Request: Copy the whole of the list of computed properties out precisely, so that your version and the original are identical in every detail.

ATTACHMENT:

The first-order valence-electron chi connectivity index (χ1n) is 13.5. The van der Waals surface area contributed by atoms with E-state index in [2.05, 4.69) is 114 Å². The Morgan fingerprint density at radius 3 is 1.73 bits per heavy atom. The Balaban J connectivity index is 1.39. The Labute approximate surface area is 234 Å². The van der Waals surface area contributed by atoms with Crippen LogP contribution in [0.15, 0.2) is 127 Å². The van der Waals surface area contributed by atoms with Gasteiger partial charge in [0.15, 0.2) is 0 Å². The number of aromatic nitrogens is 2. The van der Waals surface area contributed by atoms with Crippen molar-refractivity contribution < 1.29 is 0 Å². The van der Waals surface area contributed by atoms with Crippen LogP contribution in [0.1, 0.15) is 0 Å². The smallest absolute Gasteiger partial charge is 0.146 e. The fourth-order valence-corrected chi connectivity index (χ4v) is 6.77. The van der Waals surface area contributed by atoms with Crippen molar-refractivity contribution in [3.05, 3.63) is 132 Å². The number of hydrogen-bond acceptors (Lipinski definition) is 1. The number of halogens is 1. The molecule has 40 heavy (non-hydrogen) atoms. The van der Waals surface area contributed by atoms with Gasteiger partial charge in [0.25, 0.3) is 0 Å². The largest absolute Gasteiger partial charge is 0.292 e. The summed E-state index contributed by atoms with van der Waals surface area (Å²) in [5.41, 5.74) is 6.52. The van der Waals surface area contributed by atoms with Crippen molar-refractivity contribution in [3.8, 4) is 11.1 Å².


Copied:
The first-order valence-electron chi connectivity index (χ1n) is 13.5. The van der Waals surface area contributed by atoms with E-state index in [2.05, 4.69) is 114 Å². The Morgan fingerprint density at radius 3 is 1.73 bits per heavy atom. The Balaban J connectivity index is 1.39. The Labute approximate surface area is 234 Å². The van der Waals surface area contributed by atoms with Crippen LogP contribution in [0.15, 0.2) is 127 Å². The van der Waals surface area contributed by atoms with Gasteiger partial charge in [0.15, 0.2) is 0 Å². The number of aromatic nitrogens is 2. The van der Waals surface area contributed by atoms with Crippen molar-refractivity contribution < 1.29 is 0 Å². The van der Waals surface area contributed by atoms with Crippen LogP contribution in [0.1, 0.15) is 0 Å². The smallest absolute Gasteiger partial charge is 0.146 e. The fourth-order valence-corrected chi connectivity index (χ4v) is 6.77. The van der Waals surface area contributed by atoms with Crippen molar-refractivity contribution in [3.05, 3.63) is 132 Å². The number of hydrogen-bond acceptors (Lipinski definition) is 1. The number of halogens is 1. The molecule has 40 heavy (non-hydrogen) atoms. The van der Waals surface area contributed by atoms with Gasteiger partial charge in [0.25, 0.3) is 0 Å². The largest absolute Gasteiger partial charge is 0.292 e. The summed E-state index contributed by atoms with van der Waals surface area (Å²) in [5.41, 5.74) is 6.52. The van der Waals surface area contributed by atoms with Crippen molar-refractivity contribution in [3.8, 4) is 11.1 Å².